In an attempt to reduce cost of dunnage bags the prior art next turned a form of disposable bag which employed a tube of gas impervious material (such as polyethylene) inside of a tube of multiple layers of more resilient material, such as kraft paper, the ends of which tube was sealed by reusable rods and clamps. This solution had several disadvantages. Manufacture of the sleeve of gas impermeable liner within a sleeve of multiple layers of more resilient material remained expensive. Also, metal clamps were expensive, were prone to leak in transit and unless positioned carefully were themselves capable of damaging dunnage bags, the cargo or its container and had to be returned to a shipper for reuse. Also, while in theory the bladder material and outer material could be separated into different streams and each separately recycled, because of the cost of labor involved in separation, used bags were frequently disposed, creating waste disposal issues.
Because of the inherent problems associated with earlier dunnage bags, later emphasis was placed on bags which were intended to be used once and disposed. As bags of this type were intended to be used only once the art endeavored to construct these bags so as to minimize the cost manufacture. A general result of this effort has been the evolution of a dunnage bag wherein the inner bladder bag consists of a relatively thin-walled thermoplastic material, such as polyethylene, which is disposed in an outer covering which consists of multiple layers of kraft paper (sometimes called “cardboard”), the ends of which are permanently sealed by an adhesive. With a dunnage bag construction of this type, the bladder serves mainly as a gas tight member while the plurality of paper sheets provide the requisite resistance to bursting, abrasion and puncture.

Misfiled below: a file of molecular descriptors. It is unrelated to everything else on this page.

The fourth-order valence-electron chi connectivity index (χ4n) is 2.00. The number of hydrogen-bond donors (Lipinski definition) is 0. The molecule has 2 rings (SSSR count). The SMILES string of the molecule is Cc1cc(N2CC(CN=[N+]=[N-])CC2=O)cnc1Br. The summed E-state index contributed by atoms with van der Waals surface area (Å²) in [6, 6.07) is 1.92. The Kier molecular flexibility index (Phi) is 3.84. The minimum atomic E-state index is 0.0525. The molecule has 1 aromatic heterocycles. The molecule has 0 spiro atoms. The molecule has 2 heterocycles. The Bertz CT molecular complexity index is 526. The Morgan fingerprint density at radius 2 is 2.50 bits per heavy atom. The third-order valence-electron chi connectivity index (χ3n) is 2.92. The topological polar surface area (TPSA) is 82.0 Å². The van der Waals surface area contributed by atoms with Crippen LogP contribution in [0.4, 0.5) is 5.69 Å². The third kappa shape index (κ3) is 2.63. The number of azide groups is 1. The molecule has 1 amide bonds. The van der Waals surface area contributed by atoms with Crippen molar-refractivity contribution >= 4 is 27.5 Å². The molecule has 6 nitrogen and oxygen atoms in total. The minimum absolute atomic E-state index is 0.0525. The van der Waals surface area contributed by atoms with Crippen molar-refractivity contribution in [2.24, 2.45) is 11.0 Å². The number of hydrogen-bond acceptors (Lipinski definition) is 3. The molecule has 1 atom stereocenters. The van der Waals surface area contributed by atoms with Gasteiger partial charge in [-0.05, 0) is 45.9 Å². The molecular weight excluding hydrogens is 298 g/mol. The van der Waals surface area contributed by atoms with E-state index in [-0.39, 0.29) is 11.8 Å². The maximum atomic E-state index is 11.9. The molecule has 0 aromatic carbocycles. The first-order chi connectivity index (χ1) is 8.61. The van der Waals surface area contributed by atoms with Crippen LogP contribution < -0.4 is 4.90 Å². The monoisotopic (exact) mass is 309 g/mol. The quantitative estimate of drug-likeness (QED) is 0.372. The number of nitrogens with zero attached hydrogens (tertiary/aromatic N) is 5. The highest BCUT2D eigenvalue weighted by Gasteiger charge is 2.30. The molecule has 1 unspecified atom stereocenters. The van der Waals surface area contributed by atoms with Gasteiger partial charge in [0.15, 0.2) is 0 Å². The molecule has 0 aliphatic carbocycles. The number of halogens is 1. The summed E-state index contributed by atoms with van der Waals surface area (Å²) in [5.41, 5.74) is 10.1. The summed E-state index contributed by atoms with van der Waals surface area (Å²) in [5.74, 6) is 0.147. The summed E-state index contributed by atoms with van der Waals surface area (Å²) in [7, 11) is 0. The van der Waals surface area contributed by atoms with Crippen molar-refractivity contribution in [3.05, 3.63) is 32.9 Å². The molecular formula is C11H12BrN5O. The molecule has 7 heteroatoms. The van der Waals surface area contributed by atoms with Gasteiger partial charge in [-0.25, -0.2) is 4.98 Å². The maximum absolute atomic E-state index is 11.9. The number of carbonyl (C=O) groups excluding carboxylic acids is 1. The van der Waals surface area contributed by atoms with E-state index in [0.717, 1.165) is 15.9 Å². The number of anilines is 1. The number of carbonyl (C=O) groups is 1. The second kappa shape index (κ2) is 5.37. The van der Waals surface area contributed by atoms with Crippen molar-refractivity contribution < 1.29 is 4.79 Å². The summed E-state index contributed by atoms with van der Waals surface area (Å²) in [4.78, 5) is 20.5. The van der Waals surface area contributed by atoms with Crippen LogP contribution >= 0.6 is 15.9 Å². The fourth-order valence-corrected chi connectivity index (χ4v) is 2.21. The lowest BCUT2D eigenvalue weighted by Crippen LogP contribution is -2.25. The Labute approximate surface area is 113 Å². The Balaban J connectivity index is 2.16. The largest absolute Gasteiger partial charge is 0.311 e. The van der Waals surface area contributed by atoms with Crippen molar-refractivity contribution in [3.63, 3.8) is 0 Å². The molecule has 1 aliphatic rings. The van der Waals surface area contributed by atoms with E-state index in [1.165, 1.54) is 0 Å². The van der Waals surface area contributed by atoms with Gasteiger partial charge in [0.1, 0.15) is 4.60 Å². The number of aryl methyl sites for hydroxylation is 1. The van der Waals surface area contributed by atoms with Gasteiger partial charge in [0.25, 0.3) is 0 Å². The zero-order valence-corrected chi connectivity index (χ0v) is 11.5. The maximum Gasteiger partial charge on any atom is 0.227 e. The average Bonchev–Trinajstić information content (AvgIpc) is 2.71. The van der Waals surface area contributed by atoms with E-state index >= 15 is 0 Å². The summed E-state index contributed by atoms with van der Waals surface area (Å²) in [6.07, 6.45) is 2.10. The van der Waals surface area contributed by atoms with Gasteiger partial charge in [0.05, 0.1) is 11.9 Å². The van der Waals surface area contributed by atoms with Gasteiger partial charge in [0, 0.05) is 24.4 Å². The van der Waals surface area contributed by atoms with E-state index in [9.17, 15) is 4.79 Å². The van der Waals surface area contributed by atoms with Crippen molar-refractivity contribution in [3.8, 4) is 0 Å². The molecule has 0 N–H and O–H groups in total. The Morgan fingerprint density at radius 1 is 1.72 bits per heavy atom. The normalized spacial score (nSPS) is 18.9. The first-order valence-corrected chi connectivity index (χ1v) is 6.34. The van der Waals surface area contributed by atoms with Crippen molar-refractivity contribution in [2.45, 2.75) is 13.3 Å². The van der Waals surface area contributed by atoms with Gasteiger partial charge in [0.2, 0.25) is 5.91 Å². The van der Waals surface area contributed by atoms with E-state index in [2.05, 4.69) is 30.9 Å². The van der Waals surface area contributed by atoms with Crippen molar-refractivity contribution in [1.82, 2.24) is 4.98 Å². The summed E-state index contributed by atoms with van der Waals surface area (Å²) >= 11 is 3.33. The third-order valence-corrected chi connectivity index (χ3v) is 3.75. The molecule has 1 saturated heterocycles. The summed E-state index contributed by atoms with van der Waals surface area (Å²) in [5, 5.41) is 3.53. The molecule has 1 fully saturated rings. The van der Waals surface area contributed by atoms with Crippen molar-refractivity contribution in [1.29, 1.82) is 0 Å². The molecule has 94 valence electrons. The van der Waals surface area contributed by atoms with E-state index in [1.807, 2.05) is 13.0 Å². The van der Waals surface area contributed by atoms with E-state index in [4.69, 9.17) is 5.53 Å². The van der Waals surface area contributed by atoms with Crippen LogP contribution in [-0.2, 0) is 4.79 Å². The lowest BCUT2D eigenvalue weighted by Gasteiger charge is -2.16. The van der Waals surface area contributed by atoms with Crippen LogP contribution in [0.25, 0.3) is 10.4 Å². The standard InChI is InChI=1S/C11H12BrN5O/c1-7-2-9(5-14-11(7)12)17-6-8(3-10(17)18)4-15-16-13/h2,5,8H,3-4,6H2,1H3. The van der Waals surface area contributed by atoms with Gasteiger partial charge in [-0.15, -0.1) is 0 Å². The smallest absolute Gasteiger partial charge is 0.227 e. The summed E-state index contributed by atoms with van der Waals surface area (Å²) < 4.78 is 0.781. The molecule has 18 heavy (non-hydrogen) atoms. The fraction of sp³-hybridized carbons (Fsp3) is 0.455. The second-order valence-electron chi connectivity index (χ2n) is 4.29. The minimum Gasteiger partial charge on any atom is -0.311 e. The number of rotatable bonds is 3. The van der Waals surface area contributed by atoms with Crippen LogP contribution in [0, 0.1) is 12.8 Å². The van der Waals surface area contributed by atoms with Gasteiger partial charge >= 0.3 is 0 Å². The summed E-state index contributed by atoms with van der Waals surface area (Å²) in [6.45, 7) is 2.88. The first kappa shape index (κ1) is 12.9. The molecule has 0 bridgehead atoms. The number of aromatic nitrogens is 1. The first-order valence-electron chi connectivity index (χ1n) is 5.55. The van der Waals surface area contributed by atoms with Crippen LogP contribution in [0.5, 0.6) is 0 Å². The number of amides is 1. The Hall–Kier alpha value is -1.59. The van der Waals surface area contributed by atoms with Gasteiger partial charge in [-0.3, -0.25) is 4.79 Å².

Such bags nevertheless have various disadvantages. They are still relatively expensive to manufacture and use. In practice they are made by first forming a thin sleeve of thermo-plastic material which will become the inflatable bladder of the bag. Then that sleeve is typically moved along an assembly line where it is wrapped with multiple layers of kraft paper which are overlapped circumferentially and glued together longitudinally forming a sleeve. In general, the greater the gas pressure the bag is designed to hold, the more layers of paper will be applied. Thereafter a desired length of the sleeve, now comprising multiple layers of kraft paper having an inner sleeve of gas impervious material, is cut to a desired length, a gas valve installed in the wall of the sleeve, and the ends of the sleeves sealed, typically by application of adhesive and folding.
Inasmuch as outer layers of such bags, which give the bag most of its resistance to bursting, abrasion or puncture, consists of paper, such bags are susceptible to moisture, and while such bags are designed to be disposed of after single use, disposal is a problem. While in theory the paper and the plastic components of the bags could be at least largely be separated and recycled appropriately, in practice that is almost never done because of labor costs involved, and separation would likely be incomplete even if attempted, because the ends of the bladder are typically glued into folds of the paper. Hence near major receiving centers disposal of dunnage bags creates waste disposal issues.
Various dunnage bag constructions of prior art are disclosed in U.S. Pat. Nos. 3,426,891; 3,442,402; 3,556,318; 3,868,026; 4,040,526; 4,553,887; 4,591,519; 5,288,188; 5,339,602; 5,437,301; 5,788,438 and 5,908,275.
The bag and method of manufacture herein disclosed is designed to address some of the disadvantages discussed above.
A principal object of the present invention is to provide a dunnage bag which has the advantages of bags of prior art, that is be capable of being inflated with and retaining gas pressure, be resistant to bursting, abrasion and puncture from edges and corners of goods, but be more economical to manufacture, have an improved strength to weight ratio, be moisture resistant, may be reused if desired and be facilely recyclable.
To these ends the objects of the invention are to provide a gas impervious dunnage bag which is comprised of low cost materials, is easily manufactured, is burst resistant, has an outer surface resistant to bursting, abrasion and damage from edges and corners of goods, is moisture resistant, is reusable and is readily recyclable.